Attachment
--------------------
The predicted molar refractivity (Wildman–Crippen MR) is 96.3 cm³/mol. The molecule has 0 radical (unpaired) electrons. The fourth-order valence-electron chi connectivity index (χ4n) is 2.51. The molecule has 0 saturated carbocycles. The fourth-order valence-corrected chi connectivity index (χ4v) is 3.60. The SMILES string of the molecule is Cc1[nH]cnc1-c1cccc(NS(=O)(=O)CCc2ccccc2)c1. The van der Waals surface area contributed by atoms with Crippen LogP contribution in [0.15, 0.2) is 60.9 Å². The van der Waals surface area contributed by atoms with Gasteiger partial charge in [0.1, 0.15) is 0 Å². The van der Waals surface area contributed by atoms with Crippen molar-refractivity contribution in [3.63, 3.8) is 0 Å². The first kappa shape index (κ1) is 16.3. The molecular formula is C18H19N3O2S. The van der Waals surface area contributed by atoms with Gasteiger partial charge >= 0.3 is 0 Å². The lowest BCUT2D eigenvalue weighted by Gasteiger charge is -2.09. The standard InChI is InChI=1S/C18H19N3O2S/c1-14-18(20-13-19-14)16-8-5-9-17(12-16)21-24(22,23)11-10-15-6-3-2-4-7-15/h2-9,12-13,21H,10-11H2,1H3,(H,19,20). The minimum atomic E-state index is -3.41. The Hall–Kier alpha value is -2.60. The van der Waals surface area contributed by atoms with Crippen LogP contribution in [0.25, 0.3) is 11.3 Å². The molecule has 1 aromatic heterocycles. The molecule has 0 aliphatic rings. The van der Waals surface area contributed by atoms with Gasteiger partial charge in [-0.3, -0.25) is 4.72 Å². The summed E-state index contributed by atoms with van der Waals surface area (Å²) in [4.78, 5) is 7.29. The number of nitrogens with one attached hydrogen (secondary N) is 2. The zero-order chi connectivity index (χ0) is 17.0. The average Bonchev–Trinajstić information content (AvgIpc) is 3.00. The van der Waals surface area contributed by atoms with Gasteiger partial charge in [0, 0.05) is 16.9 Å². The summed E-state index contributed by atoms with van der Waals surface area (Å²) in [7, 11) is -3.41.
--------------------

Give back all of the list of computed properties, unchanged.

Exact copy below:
The predicted molar refractivity (Wildman–Crippen MR) is 96.3 cm³/mol. The molecule has 0 radical (unpaired) electrons. The fourth-order valence-electron chi connectivity index (χ4n) is 2.51. The molecule has 0 saturated carbocycles. The fourth-order valence-corrected chi connectivity index (χ4v) is 3.60. The SMILES string of the molecule is Cc1[nH]cnc1-c1cccc(NS(=O)(=O)CCc2ccccc2)c1. The van der Waals surface area contributed by atoms with Crippen LogP contribution in [0.15, 0.2) is 60.9 Å². The van der Waals surface area contributed by atoms with Gasteiger partial charge in [0.1, 0.15) is 0 Å². The van der Waals surface area contributed by atoms with Crippen molar-refractivity contribution in [3.63, 3.8) is 0 Å². The first kappa shape index (κ1) is 16.3. The molecular formula is C18H19N3O2S. The van der Waals surface area contributed by atoms with Gasteiger partial charge >= 0.3 is 0 Å². The lowest BCUT2D eigenvalue weighted by Gasteiger charge is -2.09. The standard InChI is InChI=1S/C18H19N3O2S/c1-14-18(20-13-19-14)16-8-5-9-17(12-16)21-24(22,23)11-10-15-6-3-2-4-7-15/h2-9,12-13,21H,10-11H2,1H3,(H,19,20). The minimum atomic E-state index is -3.41. The Hall–Kier alpha value is -2.60. The van der Waals surface area contributed by atoms with Crippen LogP contribution in [0.25, 0.3) is 11.3 Å². The molecule has 1 aromatic heterocycles. The molecule has 0 aliphatic rings. The van der Waals surface area contributed by atoms with Gasteiger partial charge in [-0.3, -0.25) is 4.72 Å². The summed E-state index contributed by atoms with van der Waals surface area (Å²) in [4.78, 5) is 7.29. The number of nitrogens with one attached hydrogen (secondary N) is 2. The zero-order chi connectivity index (χ0) is 17.0. The average Bonchev–Trinajstić information content (AvgIpc) is 3.00. The van der Waals surface area contributed by atoms with Gasteiger partial charge in [0, 0.05) is 16.9 Å². The summed E-state index contributed by atoms with van der Waals surface area (Å²) in [7, 11) is -3.41.